At the root of food security

A bioscientist at the University’s Centre for Plant Integrative Biology (CPIB) has been recognised by the Royal Society with a prestigious Wolfson Research Merit Award.

The award will support Professor Malcolm Bennett’s research into the ‘hidden half’ of plants and help develop crops with improved root architecture to help meet the challenge of global food security.

The Wolfson awards help UK universities recruit and retain outstanding scientists. Professor Bennett, one of 25 new Wolfson Research Merit Award holders, said: “This award provides recognition for the ground-breaking work of our team to re-engineer root systems and create new, improved and more sustainable varieties of crops.”

Crop production has to double by 2050 to keep pace with global population growth. Climate change, water shortages and moves to environmentally sustainable agriculture all present challenges in achieving this target. Developing crops with the root architecture critical to improved water and nutrient uptake would provide a solution.

Over the last six years, experts from the Schools of Biosciences, Maths, Computer Science and Engineering have worked together at CPIB to build predictive models of the complex interactions that take place in the roots of plants from cell to the field.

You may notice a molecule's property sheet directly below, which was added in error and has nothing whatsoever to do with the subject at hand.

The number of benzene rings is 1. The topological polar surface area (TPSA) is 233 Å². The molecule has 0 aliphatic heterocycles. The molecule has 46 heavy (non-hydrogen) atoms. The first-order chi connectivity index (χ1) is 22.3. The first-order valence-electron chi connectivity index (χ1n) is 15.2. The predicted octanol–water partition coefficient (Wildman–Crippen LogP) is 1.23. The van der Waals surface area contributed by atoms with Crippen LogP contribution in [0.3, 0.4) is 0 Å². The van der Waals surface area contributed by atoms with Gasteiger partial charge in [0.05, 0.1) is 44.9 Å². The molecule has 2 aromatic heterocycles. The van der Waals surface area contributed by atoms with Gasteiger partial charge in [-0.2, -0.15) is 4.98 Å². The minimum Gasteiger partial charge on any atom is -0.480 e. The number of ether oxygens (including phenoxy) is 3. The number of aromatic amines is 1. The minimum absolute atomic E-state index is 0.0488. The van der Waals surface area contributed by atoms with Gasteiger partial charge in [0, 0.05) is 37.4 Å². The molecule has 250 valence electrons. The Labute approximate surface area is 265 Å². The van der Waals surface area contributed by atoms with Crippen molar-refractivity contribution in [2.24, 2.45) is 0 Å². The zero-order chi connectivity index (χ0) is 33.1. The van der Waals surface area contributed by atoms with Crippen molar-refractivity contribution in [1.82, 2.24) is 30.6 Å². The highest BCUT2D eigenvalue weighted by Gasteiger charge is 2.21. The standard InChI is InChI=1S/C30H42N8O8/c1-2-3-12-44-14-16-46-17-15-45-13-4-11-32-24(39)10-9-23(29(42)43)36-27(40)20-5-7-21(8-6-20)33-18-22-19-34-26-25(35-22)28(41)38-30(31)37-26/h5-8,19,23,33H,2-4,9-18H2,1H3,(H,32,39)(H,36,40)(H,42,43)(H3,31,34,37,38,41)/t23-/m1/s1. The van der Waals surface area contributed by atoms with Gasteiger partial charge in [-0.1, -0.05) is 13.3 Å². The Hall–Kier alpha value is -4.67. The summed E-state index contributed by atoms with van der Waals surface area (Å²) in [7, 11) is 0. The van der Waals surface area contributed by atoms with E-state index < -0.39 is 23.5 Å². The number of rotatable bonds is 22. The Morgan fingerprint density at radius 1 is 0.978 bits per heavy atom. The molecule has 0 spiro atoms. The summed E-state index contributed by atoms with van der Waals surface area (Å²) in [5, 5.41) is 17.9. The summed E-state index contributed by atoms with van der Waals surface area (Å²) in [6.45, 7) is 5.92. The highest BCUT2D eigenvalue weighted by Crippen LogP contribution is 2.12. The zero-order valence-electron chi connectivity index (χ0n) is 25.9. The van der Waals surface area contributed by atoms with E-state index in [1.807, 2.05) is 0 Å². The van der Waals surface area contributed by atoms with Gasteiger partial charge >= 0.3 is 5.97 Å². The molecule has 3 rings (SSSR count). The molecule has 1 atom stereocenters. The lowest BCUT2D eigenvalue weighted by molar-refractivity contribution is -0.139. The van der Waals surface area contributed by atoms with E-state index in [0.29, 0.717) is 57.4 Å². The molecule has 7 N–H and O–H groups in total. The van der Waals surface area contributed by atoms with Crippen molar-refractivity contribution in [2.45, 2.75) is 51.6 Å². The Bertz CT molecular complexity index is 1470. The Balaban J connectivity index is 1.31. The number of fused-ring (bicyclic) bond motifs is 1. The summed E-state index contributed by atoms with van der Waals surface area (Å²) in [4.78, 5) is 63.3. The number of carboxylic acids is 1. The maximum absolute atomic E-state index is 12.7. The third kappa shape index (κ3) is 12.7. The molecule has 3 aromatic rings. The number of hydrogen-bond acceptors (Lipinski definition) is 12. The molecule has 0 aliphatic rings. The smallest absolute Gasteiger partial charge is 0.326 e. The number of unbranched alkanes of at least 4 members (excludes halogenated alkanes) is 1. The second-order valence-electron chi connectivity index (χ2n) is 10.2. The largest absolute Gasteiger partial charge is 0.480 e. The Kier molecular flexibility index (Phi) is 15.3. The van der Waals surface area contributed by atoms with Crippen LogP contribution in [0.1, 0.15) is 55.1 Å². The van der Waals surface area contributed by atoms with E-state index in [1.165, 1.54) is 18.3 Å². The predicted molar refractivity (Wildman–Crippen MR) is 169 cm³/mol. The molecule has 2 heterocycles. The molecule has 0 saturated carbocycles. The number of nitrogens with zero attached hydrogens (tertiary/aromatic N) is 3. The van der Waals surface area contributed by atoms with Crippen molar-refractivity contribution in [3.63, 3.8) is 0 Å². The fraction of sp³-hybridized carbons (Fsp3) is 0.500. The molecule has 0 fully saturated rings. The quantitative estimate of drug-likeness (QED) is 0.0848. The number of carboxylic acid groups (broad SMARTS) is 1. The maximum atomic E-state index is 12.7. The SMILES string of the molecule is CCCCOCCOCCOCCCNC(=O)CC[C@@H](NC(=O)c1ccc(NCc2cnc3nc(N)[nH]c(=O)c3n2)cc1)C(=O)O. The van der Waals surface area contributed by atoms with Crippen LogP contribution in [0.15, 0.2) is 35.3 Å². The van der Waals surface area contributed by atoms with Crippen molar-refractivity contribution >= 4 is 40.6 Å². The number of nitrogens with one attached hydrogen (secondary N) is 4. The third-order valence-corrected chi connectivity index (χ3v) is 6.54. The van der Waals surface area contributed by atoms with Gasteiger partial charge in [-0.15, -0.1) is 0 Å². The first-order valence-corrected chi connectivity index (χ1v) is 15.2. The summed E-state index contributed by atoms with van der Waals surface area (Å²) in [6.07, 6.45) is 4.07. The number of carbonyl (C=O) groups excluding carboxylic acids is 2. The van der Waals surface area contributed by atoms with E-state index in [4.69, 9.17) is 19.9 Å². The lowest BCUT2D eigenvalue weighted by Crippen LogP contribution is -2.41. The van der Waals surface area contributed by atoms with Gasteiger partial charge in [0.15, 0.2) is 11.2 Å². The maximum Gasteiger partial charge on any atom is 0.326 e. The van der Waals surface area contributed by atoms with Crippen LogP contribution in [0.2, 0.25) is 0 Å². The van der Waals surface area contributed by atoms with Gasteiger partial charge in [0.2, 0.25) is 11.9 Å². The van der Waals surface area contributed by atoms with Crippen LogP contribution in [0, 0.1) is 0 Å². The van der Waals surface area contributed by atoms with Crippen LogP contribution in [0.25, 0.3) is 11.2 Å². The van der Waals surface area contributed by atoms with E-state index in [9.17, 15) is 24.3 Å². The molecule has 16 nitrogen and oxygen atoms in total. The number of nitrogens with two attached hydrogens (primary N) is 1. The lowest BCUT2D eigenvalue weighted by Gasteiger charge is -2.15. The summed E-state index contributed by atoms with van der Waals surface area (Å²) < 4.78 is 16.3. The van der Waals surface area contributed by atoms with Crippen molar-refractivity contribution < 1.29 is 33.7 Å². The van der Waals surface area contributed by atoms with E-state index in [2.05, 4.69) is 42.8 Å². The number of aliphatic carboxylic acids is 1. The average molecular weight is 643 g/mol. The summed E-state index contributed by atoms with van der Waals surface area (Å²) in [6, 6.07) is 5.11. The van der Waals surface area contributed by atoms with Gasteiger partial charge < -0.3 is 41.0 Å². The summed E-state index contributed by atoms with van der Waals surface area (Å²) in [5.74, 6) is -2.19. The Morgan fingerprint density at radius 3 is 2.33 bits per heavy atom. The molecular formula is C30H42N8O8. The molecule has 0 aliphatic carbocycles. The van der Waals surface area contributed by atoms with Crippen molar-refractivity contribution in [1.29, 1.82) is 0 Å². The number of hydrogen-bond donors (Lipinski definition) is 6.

The award recognises Professor Bennett’s expertise in root growth and development. Many of the genes and signals that regulate key root traits such as angle, depth and branching density have been identified using a model plant called Arabidopsis thaliana.

Professor Bennett, pictured, is part of a worldwide effort to develop new varieties of crops. He aims to translate his knowledge of key root genes to re-engineer important traits and optimise yields in crops relevant to Europe (wheat), Asia (rice) and Africa (pearl millet) with international collaborators. In the long term, combinations of root traits and novel genes are likely to be required to underpin food security.

The new award, by supporting study of root growth and development, will inform the design of new crops and may transform agriculture over the next 10 to 20 years.

Professor Bennett explained: “To better understand exactly which combination of root traits and genes determine water and nutrient use efficiency in crops, our team is building on recent major investment at Nottingham by the University, the Wolfson Foundation, UK and European research councils. This investment has enabled us to non-invasively visualise crop roots grown in soil employing an unique combination of robotics, X-ray imaging and computer vision software.”

CPIB is funded by the Systems Biology initiative by BBSRC and EPSRC. The centre is one of six across the country sharing funding of £80m.

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